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Yi-Huan Hsieh, Cheng-Shang Lee, and Chung-Hsiung Sui

Abstract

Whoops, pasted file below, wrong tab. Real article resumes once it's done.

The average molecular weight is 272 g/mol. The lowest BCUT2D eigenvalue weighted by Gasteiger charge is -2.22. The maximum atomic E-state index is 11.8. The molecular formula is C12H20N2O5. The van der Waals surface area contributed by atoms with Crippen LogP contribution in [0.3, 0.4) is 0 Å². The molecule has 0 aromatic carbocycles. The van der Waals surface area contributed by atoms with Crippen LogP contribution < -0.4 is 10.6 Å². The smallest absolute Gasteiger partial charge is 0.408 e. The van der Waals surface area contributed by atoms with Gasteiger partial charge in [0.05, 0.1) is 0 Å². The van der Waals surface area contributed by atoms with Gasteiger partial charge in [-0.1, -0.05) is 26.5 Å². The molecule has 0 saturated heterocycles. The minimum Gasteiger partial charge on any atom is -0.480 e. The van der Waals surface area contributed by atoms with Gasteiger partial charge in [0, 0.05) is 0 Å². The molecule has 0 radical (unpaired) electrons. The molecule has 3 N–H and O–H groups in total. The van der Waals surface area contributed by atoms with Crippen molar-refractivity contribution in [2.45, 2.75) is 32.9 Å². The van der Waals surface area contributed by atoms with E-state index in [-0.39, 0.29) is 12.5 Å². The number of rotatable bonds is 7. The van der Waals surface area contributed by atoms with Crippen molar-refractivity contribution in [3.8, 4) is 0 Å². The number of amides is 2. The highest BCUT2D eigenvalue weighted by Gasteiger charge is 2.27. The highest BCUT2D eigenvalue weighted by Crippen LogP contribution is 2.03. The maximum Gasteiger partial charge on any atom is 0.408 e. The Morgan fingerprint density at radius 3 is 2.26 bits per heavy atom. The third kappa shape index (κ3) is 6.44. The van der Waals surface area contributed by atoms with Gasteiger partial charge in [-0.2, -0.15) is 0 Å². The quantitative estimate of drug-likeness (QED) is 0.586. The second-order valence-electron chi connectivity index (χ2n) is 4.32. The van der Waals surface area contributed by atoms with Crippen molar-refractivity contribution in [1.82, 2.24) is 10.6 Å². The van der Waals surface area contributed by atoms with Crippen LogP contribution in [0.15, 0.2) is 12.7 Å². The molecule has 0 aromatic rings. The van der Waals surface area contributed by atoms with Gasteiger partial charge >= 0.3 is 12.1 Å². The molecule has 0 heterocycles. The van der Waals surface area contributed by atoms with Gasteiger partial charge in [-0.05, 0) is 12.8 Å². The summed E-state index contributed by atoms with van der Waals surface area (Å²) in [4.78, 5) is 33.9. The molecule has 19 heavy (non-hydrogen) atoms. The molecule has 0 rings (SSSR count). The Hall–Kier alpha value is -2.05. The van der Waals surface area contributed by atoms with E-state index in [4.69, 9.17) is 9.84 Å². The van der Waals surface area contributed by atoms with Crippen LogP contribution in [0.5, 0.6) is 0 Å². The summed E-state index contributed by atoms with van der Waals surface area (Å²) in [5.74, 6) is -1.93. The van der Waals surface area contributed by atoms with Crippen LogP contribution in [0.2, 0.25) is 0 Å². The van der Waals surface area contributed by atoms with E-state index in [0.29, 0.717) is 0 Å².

The WRF Model is used to simulate 52 tropical cyclones (TCs) that formed in the western North Pacific during 2008–09 to study the influence of the low-frequency mode of environmental vorticity on TC formation [V max ~ 25 kt (~13 m s−1)]. All simulations, using the same model setting, are repeated at four distinct initial times and with two different initial datasets. These TCs are classified into two groups based on the environmental 850-hPa low-frequency vorticity (using a 10-day low-pass filter) during the period 24–48 h prior to TC formation. Results show that the WRF Model is more capable of simulating the TC formation process, but with larger track errors for TCs formed in an environment with higher low-frequency vorticity (HTC). In contrast, the model is less capable of simulating the TC formation process for TCs formed in an environment with lower low-frequency vorticity (LTC), but with smaller track errors. Fourteen selected TCs are further simulated to examine the sensitivity of previous results to different cumulus parameterization schemes. Results show that the capability of the WRF Model to simulate HTC formation is not sensitive to the choice of cumulus scheme. However, for an LTC, the simulated convection pattern is very sensitive to the cumulus scheme used; therefore, model simulation capability for LTC depends on the cumulus scheme used. Results of this study reveal that the convection process is not a dominant factor in HTC formation, but is very important for LTC formation.

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